Justin Manasc, ForEco Silviculture, Knowlton, Tony Rotherham, retired forester
Drive around the hills of Brome County and you will see lots of old fields where active agriculture is being abandoned and the land is regenerating to shrubs and brush. Many early settlers were granted land that was not suitable for modern agriculture. Abandoned fields make no contribution to the rural economy. The Federal Government has a program to plant two billion trees to fight climate change. As they grow, trees absorb carbon dioxide (CO2) from the atmosphere, sequester the carbon in the wood and release the oxygen back into the air. It works. One cubic meter of solid wood contains about as much carbon as is produced during the combustion of 300 litres of gasoline. Spruce and pine plantations produce about 10-15 cubic meters of wood per hectare each year.
If we plant trees on this land and manage them well, we will increase the habitat for forest-dependent species like deer and moose, slow the rate of melting snow in the spring allowing more water to soak into the soil, feeding the water table and reducing spring floods and summer droughts. After about 35 years of growth the plantations will add to the supply of wood for local sawmills and support employment.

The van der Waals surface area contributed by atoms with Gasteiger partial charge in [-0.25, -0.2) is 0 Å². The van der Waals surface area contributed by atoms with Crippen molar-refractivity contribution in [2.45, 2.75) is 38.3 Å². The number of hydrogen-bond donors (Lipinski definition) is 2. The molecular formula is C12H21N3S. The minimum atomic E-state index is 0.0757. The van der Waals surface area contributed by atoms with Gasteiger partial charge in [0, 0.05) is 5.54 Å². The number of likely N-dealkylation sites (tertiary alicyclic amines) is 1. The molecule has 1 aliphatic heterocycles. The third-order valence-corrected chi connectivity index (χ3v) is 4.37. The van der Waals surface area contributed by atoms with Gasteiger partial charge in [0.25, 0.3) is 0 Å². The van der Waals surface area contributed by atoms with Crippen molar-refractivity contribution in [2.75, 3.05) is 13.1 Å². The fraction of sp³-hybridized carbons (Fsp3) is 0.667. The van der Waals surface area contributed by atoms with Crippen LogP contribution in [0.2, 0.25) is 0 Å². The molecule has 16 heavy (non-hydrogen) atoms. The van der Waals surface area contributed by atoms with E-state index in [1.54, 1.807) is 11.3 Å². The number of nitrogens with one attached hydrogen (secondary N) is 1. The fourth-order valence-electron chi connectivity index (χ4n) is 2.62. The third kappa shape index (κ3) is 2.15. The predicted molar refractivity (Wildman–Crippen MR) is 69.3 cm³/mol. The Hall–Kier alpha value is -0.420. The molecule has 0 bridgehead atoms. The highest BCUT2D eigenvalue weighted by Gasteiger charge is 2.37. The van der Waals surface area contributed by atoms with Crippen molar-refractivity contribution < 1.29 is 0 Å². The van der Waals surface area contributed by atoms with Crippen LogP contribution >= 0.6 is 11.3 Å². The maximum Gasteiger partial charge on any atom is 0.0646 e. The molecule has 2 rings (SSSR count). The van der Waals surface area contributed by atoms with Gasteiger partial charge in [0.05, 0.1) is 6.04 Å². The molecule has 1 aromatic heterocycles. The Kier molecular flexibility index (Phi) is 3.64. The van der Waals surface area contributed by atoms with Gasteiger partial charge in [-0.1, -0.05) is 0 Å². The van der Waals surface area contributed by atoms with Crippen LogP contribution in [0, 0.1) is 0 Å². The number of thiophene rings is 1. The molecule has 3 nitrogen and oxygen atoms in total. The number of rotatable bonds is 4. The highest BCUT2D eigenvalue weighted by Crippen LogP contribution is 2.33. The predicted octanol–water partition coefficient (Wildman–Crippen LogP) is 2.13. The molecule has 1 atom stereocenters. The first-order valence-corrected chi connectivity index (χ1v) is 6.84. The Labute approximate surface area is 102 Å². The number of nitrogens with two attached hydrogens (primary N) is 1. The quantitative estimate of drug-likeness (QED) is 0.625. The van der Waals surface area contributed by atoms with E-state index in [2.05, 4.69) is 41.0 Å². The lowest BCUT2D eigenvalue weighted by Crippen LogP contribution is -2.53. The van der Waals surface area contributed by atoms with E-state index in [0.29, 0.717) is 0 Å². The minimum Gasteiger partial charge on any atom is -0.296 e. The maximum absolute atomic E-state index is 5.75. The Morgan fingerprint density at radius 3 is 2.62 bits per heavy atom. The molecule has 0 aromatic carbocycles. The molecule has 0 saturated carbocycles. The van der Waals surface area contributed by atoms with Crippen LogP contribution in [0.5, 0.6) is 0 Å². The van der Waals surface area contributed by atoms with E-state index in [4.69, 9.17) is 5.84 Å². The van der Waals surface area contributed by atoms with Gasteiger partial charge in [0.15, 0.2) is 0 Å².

It costs about $1,600 to plant 2,000 trees on a hectare (2.5 acres) of old field. Site preparation and weeding may add to the cost but the provincial program for the development of private woodlots will cover 80% of the costs on land that has low agricultural potential. To be eligible, landowners must own at least four hectares of wooded land and have a 10-year forest management plan prepared by an accredited forester. The federal program helps to finance these projects. Do you have an old field that should be planted with trees?
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